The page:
Mellors Reay & Partners has triumphed in its first pitch for
Government business since winning a place on the Central Office of
Information’s roster this summer.
The agency beat Delaney Fletcher Bozell and Leagas Shafron Davis to land
a campaign to promote a 24-hour telephone advice line run by the
National Health Service.
Initially, there will be a pounds 350,000 budget to promote three pilot
schemes in a push from next March, expected to include press and radio.
If the campaigns in Milton Keynes, Lancashire and Tyneside prove a
success, the spend could increase significantly, as the NHS Direct
hotline goes nationwide by 2000.
’We are impressed by Mellors Reay’s approach and creative ideas,’ Romola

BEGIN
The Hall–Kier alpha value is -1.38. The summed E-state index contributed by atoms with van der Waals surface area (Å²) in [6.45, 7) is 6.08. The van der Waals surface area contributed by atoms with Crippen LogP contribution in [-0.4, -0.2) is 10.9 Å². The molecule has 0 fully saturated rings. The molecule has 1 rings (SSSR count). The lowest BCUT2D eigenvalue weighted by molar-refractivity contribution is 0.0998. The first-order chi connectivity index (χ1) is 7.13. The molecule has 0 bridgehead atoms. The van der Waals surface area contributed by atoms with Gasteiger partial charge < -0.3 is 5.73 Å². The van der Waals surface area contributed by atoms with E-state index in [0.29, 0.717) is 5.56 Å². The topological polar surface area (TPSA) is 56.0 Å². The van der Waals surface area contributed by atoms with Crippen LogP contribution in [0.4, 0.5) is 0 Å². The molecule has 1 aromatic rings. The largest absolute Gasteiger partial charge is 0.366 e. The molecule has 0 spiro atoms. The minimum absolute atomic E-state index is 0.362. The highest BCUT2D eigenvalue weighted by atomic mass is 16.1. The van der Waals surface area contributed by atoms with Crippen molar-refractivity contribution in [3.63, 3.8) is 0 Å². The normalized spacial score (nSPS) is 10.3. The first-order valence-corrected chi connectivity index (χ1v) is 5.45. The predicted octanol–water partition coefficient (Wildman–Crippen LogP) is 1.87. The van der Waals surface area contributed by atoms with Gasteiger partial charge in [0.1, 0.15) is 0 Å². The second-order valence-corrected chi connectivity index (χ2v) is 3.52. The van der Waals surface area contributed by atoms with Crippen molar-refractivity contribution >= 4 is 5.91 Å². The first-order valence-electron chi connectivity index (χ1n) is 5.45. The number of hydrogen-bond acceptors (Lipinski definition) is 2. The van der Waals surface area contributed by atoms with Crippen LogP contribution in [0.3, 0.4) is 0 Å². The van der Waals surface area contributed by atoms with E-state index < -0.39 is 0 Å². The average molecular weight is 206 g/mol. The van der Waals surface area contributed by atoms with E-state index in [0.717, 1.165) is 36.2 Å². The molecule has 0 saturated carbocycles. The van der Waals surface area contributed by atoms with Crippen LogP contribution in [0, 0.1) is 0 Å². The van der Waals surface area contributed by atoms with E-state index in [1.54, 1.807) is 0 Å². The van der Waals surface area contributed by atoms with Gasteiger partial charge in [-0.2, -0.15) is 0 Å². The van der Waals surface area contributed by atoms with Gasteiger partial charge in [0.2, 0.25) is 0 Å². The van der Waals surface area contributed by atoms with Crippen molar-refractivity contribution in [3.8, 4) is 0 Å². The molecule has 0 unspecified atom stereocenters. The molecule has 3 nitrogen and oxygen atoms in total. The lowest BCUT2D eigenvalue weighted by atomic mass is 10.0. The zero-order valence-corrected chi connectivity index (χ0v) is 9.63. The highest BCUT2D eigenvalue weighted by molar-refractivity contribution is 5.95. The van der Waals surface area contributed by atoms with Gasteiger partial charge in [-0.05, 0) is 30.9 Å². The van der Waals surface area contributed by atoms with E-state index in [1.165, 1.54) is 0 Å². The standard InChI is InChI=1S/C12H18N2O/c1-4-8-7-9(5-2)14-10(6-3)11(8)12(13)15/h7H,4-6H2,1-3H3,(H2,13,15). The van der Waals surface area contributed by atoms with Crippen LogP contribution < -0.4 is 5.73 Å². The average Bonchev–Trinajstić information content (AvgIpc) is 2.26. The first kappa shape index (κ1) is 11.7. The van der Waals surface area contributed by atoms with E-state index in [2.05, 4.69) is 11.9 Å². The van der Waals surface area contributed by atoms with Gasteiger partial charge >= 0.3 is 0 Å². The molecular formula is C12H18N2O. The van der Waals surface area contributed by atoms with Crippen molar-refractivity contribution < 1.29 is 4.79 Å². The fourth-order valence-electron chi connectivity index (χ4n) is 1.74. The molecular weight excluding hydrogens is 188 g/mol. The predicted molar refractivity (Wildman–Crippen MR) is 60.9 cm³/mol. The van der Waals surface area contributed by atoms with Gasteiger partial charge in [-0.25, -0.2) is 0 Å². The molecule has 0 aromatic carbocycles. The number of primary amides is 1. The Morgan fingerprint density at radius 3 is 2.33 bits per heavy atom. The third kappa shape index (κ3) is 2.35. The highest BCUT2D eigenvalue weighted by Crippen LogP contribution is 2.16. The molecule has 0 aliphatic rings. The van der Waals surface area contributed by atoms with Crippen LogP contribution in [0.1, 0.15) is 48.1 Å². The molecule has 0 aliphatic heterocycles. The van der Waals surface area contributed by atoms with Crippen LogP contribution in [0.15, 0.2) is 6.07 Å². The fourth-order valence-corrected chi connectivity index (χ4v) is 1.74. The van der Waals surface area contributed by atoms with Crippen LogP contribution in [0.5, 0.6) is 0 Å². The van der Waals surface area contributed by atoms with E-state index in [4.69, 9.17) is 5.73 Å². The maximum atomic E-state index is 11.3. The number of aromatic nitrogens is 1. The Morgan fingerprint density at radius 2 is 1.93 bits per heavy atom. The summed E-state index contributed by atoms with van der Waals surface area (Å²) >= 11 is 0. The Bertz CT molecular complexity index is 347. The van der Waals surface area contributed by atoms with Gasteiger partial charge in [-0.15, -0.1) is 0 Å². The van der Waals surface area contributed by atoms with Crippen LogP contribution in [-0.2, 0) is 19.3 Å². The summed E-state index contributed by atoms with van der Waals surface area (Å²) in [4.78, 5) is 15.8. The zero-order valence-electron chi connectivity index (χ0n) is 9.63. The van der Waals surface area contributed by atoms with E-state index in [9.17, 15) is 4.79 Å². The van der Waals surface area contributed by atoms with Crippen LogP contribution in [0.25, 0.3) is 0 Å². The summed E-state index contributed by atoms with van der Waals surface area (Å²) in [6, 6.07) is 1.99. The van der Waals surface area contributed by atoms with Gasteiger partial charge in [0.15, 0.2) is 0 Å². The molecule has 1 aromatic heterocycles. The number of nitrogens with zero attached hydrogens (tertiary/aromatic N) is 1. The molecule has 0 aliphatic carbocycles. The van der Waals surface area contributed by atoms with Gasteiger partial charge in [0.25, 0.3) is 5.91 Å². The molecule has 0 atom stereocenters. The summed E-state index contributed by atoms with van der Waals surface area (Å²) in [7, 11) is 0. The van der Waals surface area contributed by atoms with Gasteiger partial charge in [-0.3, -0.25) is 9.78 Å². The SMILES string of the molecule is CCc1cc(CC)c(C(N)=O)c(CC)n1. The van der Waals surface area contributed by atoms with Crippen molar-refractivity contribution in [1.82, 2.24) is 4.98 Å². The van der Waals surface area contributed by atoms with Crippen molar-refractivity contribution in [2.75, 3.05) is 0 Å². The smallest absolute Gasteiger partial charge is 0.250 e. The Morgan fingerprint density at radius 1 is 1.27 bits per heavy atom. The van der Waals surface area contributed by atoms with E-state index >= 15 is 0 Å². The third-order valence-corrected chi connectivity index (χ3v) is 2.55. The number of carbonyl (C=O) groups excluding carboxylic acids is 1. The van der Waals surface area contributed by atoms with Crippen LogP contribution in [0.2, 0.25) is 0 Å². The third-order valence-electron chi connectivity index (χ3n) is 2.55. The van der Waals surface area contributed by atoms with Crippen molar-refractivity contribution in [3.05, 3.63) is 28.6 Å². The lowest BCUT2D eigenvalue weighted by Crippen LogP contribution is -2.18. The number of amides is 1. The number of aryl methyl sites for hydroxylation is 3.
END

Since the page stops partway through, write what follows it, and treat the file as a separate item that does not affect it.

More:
Christopherson, director of press and publicity at the Department of
Health, said. ’We are confident it can deliver on a challenging
The helpline will be staffed by nurses, and ministers hope it will play
a key role in the ’new NHS’ they unveiled in a white paper last
The aim is to give callers practical advice when they cannot visit their
GP’s surgery or get to a hospital accident and emergency unit.
The scheme is similar to those run in the US, where phone lines have
reduced home visits by doctors and bed occupancy rates in hospitals.
Carol Reay, the Mellors Reay chief executive, said: ’This is a really
pleasing piece of COI business with which to start because the scheme is
so worthwhile. It’s incremental, has no negatives and offers people